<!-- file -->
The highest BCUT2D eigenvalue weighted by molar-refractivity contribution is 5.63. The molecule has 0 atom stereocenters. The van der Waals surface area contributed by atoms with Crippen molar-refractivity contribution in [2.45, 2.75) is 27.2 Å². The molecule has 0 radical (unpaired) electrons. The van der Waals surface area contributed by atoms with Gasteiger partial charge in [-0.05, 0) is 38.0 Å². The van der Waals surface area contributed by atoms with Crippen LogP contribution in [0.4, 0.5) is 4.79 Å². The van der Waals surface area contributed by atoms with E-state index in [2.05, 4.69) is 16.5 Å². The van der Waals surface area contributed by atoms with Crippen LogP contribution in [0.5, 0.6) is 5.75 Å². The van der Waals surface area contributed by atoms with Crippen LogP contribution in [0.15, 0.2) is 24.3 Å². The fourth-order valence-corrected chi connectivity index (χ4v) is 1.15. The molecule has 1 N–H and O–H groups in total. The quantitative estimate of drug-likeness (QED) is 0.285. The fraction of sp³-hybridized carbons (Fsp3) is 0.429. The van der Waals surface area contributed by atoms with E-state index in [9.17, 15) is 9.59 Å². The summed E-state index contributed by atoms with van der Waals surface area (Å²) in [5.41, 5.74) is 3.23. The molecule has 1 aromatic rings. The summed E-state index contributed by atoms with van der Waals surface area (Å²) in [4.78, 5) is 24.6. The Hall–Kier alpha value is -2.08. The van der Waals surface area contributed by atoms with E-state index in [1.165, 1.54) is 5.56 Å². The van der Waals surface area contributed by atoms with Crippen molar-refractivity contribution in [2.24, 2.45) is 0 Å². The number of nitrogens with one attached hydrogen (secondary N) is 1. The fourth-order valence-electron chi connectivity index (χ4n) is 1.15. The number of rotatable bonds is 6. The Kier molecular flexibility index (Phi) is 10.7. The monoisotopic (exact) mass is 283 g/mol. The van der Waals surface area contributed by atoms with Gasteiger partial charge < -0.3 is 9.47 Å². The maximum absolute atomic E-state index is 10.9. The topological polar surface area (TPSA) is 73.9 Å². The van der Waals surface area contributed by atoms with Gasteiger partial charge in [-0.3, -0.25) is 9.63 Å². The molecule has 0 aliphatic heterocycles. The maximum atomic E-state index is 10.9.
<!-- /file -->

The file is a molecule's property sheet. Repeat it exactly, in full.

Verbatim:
The highest BCUT2D eigenvalue weighted by molar-refractivity contribution is 5.63. The molecule has 0 atom stereocenters. The van der Waals surface area contributed by atoms with Crippen molar-refractivity contribution in [2.45, 2.75) is 27.2 Å². The molecule has 0 radical (unpaired) electrons. The van der Waals surface area contributed by atoms with Gasteiger partial charge in [-0.05, 0) is 38.0 Å². The van der Waals surface area contributed by atoms with Crippen LogP contribution in [0.4, 0.5) is 4.79 Å². The van der Waals surface area contributed by atoms with E-state index in [2.05, 4.69) is 16.5 Å². The van der Waals surface area contributed by atoms with Crippen LogP contribution in [0.5, 0.6) is 5.75 Å². The van der Waals surface area contributed by atoms with Crippen LogP contribution in [0.15, 0.2) is 24.3 Å². The fourth-order valence-corrected chi connectivity index (χ4v) is 1.15. The molecule has 1 N–H and O–H groups in total. The quantitative estimate of drug-likeness (QED) is 0.285. The fraction of sp³-hybridized carbons (Fsp3) is 0.429. The van der Waals surface area contributed by atoms with E-state index in [9.17, 15) is 9.59 Å². The summed E-state index contributed by atoms with van der Waals surface area (Å²) in [5.41, 5.74) is 3.23. The molecule has 1 aromatic rings. The summed E-state index contributed by atoms with van der Waals surface area (Å²) in [4.78, 5) is 24.6. The Hall–Kier alpha value is -2.08. The van der Waals surface area contributed by atoms with E-state index in [1.165, 1.54) is 5.56 Å². The van der Waals surface area contributed by atoms with Crippen molar-refractivity contribution in [2.24, 2.45) is 0 Å². The number of nitrogens with one attached hydrogen (secondary N) is 1. The fourth-order valence-electron chi connectivity index (χ4n) is 1.15. The number of rotatable bonds is 6. The Kier molecular flexibility index (Phi) is 10.7. The monoisotopic (exact) mass is 283 g/mol. The van der Waals surface area contributed by atoms with Gasteiger partial charge < -0.3 is 9.47 Å². The maximum absolute atomic E-state index is 10.9. The topological polar surface area (TPSA) is 73.9 Å². The van der Waals surface area contributed by atoms with Gasteiger partial charge in [-0.3, -0.25) is 9.63 Å². The molecule has 0 aliphatic heterocycles. The maximum atomic E-state index is 10.9.